In all things human

Oh, Anticipation…

Bass Coast was my first music festival and the possibilities were exhilarating.  The venue was spectacular (imagine: campsites nestled in the Squamish mountains at the foot of a sweeping, glacier-fed river), the stages were stunning, lineups were killer, and the festival folk were both open-heartedly friendly and wildly costumed.

We danced, we frolicked, and we stayed up much too late under a banquet of stars.  It was glorious.


But the bubble of possibility cannot expand infinitely.  As the vendors packed up and the stages were dismantled, everyone slowly realized that their three-day adventure was over.  Reluctantly and painfully, the starry-eyed (now bleary-eyed) hippie ravers began to pack up their camps and stagger home.  In the light of the third day, everyone was haggard, dusty, and wrung out.

What ensued: exhaustion, depression, deflation.

The highs must lead to the lows.  Expansion always leads to contraction.


Spanda is the essential and divine vibration of the Universe.  What expands, must contract.  Which then expands again.  This ongoing vibration is intrinsic to everything we experience: the turning of the globe, the seasons, the tides, your breath, your heartbeat.  Big Bang.  String Theory.

I love hanging out in expansion.  After all, expansion seems to be where the party is: it embodies possibility, limitless potential, and creative expression.  When the circle starts to collapse in, I want to avoid the discomfort and sadness of reality and resist “coming back to earth” or “getting real.”  Some part of me is afraid that if I go to that smaller place, I will be stuck there forever.  Oh no!  But it is precisely this capacity for coming back to the center that allows for a fresh rebound into possibility.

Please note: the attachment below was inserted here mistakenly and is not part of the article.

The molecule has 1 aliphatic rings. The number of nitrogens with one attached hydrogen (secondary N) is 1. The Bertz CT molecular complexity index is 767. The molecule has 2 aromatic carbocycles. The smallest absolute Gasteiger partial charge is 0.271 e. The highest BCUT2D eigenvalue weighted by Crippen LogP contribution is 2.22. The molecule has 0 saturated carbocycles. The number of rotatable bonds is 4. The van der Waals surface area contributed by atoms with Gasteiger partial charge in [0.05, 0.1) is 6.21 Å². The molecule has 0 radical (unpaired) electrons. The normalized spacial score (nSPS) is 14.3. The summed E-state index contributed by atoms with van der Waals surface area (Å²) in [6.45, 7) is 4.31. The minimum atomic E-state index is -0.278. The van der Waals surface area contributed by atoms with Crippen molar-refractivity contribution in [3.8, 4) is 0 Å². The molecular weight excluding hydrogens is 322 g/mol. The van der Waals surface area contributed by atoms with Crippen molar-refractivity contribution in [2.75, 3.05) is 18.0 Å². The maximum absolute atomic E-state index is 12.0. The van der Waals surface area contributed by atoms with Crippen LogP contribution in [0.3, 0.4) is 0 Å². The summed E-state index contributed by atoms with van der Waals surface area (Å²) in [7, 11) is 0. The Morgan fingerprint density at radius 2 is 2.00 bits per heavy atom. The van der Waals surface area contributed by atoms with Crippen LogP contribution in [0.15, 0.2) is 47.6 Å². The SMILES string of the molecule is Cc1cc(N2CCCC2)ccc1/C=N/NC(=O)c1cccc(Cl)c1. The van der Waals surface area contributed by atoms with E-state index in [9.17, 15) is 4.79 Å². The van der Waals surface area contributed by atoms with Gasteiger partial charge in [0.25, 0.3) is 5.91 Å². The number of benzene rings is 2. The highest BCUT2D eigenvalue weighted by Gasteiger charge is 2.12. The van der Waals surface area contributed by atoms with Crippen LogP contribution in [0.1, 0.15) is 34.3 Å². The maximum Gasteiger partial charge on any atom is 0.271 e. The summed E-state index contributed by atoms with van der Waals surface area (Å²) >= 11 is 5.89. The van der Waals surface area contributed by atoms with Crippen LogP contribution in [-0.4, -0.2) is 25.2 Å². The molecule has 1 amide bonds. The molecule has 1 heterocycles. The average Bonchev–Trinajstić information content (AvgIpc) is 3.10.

Filling our cup

Rather than run from this discomfort, can we accept that contraction – in whatever form it may take (disappointment, rebound, loss, sorrow, envy, sadness) –  is the fuel for the expansion trampoline?

While we have a natural tendency to prefer life’s sweeter pleasures, being human means having the opportunity to experience the entire spectrum of sensation, emotion, and psychology.  When we acknowledge that life’s darker tones are just as intrinsic to fully lived experience, the texture of contraction becomes as potent, rich, and satisfying as the exultation of expansion.

Relationships and Spanda

Dating (even more than music festivals) is a virtuosic yoyo of spanda experience.  Through its heady up’s and down’s, we constantly vibrate betwixt the polarities of possibility and disappointment:

  • The anticipation of the first date!  And…we’re splitting the bill?
  • His linked in profile looks awesome!  Oh my GOD, he can totally see that I just checked him out.
  • He texted!!  Wait…now he’s not texting.
  • The amazing first sleep over!  Then, not being called the next day…or the next…or the next…..

These bounces tend to be pretty frenetic in the early dating days, as our ego relentlessly tries to stay on top of the up’s and down’s of our hormonally charged emotional roller coaster.  But relationship spanda remains potent as the partnership continues:

  • A glorious three-month anniversary!  Then having the first real fight.  Seeing something ugly.
  • The intensity and comfort of earned intimacy.   Using that intimacy to push each others’ buttons.